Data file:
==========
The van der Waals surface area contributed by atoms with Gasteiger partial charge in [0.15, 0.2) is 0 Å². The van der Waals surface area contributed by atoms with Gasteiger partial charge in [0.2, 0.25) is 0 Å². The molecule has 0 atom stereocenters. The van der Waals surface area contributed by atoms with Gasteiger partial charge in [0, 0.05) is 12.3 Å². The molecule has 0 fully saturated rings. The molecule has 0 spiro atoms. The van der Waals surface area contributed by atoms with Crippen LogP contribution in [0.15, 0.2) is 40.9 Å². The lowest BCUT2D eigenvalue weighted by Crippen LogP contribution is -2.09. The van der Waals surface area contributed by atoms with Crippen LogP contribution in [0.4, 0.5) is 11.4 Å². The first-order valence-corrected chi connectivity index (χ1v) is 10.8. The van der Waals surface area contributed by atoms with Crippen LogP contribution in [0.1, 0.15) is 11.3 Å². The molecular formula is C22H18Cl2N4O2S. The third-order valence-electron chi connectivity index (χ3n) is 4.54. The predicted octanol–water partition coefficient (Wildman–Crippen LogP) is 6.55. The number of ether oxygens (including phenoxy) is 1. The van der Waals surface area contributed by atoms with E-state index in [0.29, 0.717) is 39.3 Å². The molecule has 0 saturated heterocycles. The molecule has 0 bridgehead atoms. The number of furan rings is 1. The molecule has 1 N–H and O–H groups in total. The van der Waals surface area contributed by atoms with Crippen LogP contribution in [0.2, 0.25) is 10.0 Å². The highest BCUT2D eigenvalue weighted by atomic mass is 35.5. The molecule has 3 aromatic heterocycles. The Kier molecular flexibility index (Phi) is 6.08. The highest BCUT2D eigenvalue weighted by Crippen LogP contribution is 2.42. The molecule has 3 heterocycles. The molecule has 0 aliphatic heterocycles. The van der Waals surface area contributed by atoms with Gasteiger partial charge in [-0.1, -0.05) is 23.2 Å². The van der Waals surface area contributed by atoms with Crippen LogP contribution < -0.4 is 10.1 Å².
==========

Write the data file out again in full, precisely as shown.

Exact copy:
The van der Waals surface area contributed by atoms with Gasteiger partial charge in [0.15, 0.2) is 0 Å². The van der Waals surface area contributed by atoms with Gasteiger partial charge in [0.2, 0.25) is 0 Å². The molecule has 0 atom stereocenters. The van der Waals surface area contributed by atoms with Gasteiger partial charge in [0, 0.05) is 12.3 Å². The molecule has 0 fully saturated rings. The molecule has 0 spiro atoms. The van der Waals surface area contributed by atoms with Crippen LogP contribution in [0.15, 0.2) is 40.9 Å². The lowest BCUT2D eigenvalue weighted by Crippen LogP contribution is -2.09. The van der Waals surface area contributed by atoms with Crippen LogP contribution in [0.4, 0.5) is 11.4 Å². The first-order valence-corrected chi connectivity index (χ1v) is 10.8. The van der Waals surface area contributed by atoms with Crippen LogP contribution in [0.1, 0.15) is 11.3 Å². The molecular formula is C22H18Cl2N4O2S. The third-order valence-electron chi connectivity index (χ3n) is 4.54. The predicted octanol–water partition coefficient (Wildman–Crippen LogP) is 6.55. The number of ether oxygens (including phenoxy) is 1. The van der Waals surface area contributed by atoms with E-state index in [0.29, 0.717) is 39.3 Å². The molecule has 0 saturated heterocycles. The molecule has 0 bridgehead atoms. The number of furan rings is 1. The molecule has 1 N–H and O–H groups in total. The van der Waals surface area contributed by atoms with Crippen LogP contribution in [0.2, 0.25) is 10.0 Å². The highest BCUT2D eigenvalue weighted by atomic mass is 35.5. The molecule has 3 aromatic heterocycles. The Kier molecular flexibility index (Phi) is 6.08. The highest BCUT2D eigenvalue weighted by Crippen LogP contribution is 2.42. The molecule has 3 heterocycles. The molecule has 0 aliphatic heterocycles. The van der Waals surface area contributed by atoms with Gasteiger partial charge in [-0.1, -0.05) is 23.2 Å². The van der Waals surface area contributed by atoms with Crippen LogP contribution < -0.4 is 10.1 Å².